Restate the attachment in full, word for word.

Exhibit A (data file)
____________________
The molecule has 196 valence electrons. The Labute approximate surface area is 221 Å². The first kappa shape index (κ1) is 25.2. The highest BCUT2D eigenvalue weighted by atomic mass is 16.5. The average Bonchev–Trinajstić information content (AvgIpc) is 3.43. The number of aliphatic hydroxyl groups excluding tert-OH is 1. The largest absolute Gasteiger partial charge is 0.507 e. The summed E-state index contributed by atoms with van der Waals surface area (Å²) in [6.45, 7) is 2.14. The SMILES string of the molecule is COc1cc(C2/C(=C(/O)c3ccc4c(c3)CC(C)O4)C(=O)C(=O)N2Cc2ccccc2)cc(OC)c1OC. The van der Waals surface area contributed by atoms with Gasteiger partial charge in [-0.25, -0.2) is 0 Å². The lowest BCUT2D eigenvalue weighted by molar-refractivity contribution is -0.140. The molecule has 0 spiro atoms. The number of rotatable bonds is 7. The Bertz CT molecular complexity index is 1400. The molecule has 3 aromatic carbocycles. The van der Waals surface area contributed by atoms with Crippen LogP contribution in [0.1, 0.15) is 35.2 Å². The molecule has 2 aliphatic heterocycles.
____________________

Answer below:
The molecule has 196 valence electrons. The Labute approximate surface area is 221 Å². The first kappa shape index (κ1) is 25.2. The highest BCUT2D eigenvalue weighted by atomic mass is 16.5. The average Bonchev–Trinajstić information content (AvgIpc) is 3.43. The number of aliphatic hydroxyl groups excluding tert-OH is 1. The largest absolute Gasteiger partial charge is 0.507 e. The summed E-state index contributed by atoms with van der Waals surface area (Å²) in [6.45, 7) is 2.14. The SMILES string of the molecule is COc1cc(C2/C(=C(/O)c3ccc4c(c3)CC(C)O4)C(=O)C(=O)N2Cc2ccccc2)cc(OC)c1OC. The van der Waals surface area contributed by atoms with Gasteiger partial charge in [-0.25, -0.2) is 0 Å². The lowest BCUT2D eigenvalue weighted by molar-refractivity contribution is -0.140. The molecule has 0 spiro atoms. The number of rotatable bonds is 7. The Bertz CT molecular complexity index is 1400. The molecule has 3 aromatic carbocycles. The van der Waals surface area contributed by atoms with Crippen LogP contribution in [0.1, 0.15) is 35.2 Å². The molecule has 2 aliphatic heterocycles.